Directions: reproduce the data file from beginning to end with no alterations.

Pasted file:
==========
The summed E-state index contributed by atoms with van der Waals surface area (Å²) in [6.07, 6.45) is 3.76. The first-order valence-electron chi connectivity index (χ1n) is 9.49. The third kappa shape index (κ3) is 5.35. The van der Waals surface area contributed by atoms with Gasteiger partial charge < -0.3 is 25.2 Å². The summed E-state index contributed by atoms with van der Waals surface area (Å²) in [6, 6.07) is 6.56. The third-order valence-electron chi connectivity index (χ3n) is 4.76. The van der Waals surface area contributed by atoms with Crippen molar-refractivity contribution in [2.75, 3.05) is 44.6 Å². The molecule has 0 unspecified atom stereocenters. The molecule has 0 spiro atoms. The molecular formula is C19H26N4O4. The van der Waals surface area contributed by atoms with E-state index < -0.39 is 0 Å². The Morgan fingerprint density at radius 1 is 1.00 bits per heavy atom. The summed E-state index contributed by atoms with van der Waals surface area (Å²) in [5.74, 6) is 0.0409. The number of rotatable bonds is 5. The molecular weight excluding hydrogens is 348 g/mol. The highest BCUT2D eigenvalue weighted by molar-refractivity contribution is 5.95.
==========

The summed E-state index contributed by atoms with van der Waals surface area (Å²) in [6.07, 6.45) is 3.76. The first-order valence-electron chi connectivity index (χ1n) is 9.49. The third kappa shape index (κ3) is 5.35. The van der Waals surface area contributed by atoms with Gasteiger partial charge < -0.3 is 25.2 Å². The summed E-state index contributed by atoms with van der Waals surface area (Å²) in [6, 6.07) is 6.56. The third-order valence-electron chi connectivity index (χ3n) is 4.76. The van der Waals surface area contributed by atoms with Crippen molar-refractivity contribution in [2.75, 3.05) is 44.6 Å². The molecule has 0 unspecified atom stereocenters. The molecule has 0 spiro atoms. The molecular formula is C19H26N4O4. The van der Waals surface area contributed by atoms with E-state index < -0.39 is 0 Å². The Morgan fingerprint density at radius 1 is 1.00 bits per heavy atom. The summed E-state index contributed by atoms with van der Waals surface area (Å²) in [5.74, 6) is 0.0409. The number of rotatable bonds is 5. The molecular weight excluding hydrogens is 348 g/mol. The highest BCUT2D eigenvalue weighted by molar-refractivity contribution is 5.95.